In the instant case, the employee undoubtedly was hired by the Bureau to do the same type of work which the private business entity would like him to do. Although the Bureau has not been approached to do the work, it has the capability to do the job and may wish to do such work. Were the employee to do the work independently of the Bureau, the employment would impede the full and faithful discharge of his public duties under Section 112.313(7)(a) of the Code of Ethics.
In CEO 79-47, we stated, "For a state employee to benefit privately from a situation in which his state could participate officially suggests the possibility of, or the potentiality for, an employee's diverting agency-related business to himself for private gain." Our opinion should not be read to say that the Bureau employee cannot have any outside employment, as it is not the intent of the Code of Ethics to have that effect. Had the employee accepted the private employment prior to being hired by the Bureau, the Code of Ethics would not have required him to abrogate his contractual responsibilities and to turn the work over to the Bureau. Also, if a job opportunity for the employee is one which the Bureau cannot or will not do, he would be allowed to accept it as long as he would have no part in the decision-making process of the Bureau for project acceptance or denial (which would give the appearance of a misuse of public position), did not use agency resources, and did not allow the private work to conflict with his public duties.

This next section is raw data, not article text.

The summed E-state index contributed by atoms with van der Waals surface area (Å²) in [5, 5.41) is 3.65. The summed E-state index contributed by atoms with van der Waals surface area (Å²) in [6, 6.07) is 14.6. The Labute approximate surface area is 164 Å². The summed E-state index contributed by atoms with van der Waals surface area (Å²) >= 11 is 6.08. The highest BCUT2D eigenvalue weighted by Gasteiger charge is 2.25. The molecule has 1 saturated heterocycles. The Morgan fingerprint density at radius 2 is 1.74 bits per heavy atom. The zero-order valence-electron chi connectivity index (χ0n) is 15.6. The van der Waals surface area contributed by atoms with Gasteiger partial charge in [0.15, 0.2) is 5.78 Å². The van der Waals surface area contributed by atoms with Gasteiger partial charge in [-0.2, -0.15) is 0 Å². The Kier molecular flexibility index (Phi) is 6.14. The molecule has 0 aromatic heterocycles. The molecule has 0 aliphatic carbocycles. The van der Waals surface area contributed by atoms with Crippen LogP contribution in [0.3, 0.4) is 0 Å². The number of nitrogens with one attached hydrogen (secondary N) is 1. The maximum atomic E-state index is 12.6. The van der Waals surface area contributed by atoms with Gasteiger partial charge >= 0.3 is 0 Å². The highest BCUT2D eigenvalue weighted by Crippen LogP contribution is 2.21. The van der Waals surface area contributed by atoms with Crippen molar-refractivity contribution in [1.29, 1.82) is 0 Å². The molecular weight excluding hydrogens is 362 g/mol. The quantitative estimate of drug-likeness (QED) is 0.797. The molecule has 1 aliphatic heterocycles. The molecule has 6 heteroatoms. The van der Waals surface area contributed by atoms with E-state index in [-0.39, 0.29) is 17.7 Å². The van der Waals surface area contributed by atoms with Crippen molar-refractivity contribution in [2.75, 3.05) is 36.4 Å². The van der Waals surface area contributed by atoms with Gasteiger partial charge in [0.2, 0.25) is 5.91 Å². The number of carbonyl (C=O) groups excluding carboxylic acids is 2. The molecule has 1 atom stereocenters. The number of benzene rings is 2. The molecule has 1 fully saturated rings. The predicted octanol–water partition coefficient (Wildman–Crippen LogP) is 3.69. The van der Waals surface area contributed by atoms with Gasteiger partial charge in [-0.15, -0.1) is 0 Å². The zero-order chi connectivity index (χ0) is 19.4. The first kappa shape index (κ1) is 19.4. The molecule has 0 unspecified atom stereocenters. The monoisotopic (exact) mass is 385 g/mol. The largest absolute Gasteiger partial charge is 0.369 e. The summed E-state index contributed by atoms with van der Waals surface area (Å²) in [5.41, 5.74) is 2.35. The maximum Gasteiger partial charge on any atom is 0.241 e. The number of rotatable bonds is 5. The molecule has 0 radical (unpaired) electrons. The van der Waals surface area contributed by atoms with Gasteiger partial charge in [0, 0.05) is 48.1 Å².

Accordingly, we find that a prohibited conflict of interest would be created were the subject employee of the Bureau of Archaeological Research to enter into a contract for professional services with a business entity if the Bureau could provide those same services under a similar contractual relationship and is willing to do so.